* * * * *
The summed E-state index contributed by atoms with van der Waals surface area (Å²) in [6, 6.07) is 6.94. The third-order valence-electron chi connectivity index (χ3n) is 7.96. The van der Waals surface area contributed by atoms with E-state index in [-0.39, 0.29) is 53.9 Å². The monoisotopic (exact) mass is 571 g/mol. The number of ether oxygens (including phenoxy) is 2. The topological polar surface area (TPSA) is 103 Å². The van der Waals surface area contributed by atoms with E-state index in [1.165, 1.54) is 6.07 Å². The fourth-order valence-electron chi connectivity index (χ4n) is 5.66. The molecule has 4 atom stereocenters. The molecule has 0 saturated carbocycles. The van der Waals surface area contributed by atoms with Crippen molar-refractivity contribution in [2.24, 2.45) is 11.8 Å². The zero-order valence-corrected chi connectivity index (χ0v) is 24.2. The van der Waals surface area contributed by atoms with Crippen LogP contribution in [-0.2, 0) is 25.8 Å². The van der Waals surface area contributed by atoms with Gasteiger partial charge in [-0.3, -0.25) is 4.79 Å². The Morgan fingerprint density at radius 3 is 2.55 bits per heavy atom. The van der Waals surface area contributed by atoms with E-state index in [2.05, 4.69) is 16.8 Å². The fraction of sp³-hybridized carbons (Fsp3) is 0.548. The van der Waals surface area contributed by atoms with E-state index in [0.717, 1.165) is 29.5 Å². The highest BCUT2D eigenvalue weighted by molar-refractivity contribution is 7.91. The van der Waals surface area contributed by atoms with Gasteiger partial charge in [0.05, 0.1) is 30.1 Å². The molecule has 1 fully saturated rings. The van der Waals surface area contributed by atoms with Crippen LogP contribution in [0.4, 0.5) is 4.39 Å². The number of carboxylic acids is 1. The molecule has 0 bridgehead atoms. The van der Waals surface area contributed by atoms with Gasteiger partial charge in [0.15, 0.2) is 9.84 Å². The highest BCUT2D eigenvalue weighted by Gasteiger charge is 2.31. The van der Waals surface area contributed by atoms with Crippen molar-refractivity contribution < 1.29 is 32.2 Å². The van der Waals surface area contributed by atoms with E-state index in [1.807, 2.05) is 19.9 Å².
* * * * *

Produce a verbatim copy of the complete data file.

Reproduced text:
The summed E-state index contributed by atoms with van der Waals surface area (Å²) in [6, 6.07) is 6.94. The third-order valence-electron chi connectivity index (χ3n) is 7.96. The van der Waals surface area contributed by atoms with E-state index in [-0.39, 0.29) is 53.9 Å². The monoisotopic (exact) mass is 571 g/mol. The number of ether oxygens (including phenoxy) is 2. The topological polar surface area (TPSA) is 103 Å². The van der Waals surface area contributed by atoms with E-state index in [1.165, 1.54) is 6.07 Å². The fourth-order valence-electron chi connectivity index (χ4n) is 5.66. The molecule has 4 atom stereocenters. The molecule has 0 saturated carbocycles. The van der Waals surface area contributed by atoms with Crippen molar-refractivity contribution in [2.24, 2.45) is 11.8 Å². The zero-order valence-corrected chi connectivity index (χ0v) is 24.2. The van der Waals surface area contributed by atoms with Crippen LogP contribution in [-0.2, 0) is 25.8 Å². The van der Waals surface area contributed by atoms with Gasteiger partial charge in [-0.3, -0.25) is 4.79 Å². The Morgan fingerprint density at radius 3 is 2.55 bits per heavy atom. The van der Waals surface area contributed by atoms with E-state index in [2.05, 4.69) is 16.8 Å². The fraction of sp³-hybridized carbons (Fsp3) is 0.548. The van der Waals surface area contributed by atoms with E-state index in [0.717, 1.165) is 29.5 Å². The highest BCUT2D eigenvalue weighted by molar-refractivity contribution is 7.91. The van der Waals surface area contributed by atoms with Gasteiger partial charge in [0.05, 0.1) is 30.1 Å². The molecule has 1 fully saturated rings. The van der Waals surface area contributed by atoms with Crippen LogP contribution in [0.4, 0.5) is 4.39 Å². The number of carboxylic acids is 1. The molecule has 0 bridgehead atoms. The van der Waals surface area contributed by atoms with Gasteiger partial charge in [0.15, 0.2) is 9.84 Å². The highest BCUT2D eigenvalue weighted by Gasteiger charge is 2.31. The van der Waals surface area contributed by atoms with Crippen molar-refractivity contribution < 1.29 is 32.2 Å². The van der Waals surface area contributed by atoms with E-state index in [1.807, 2.05) is 19.9 Å².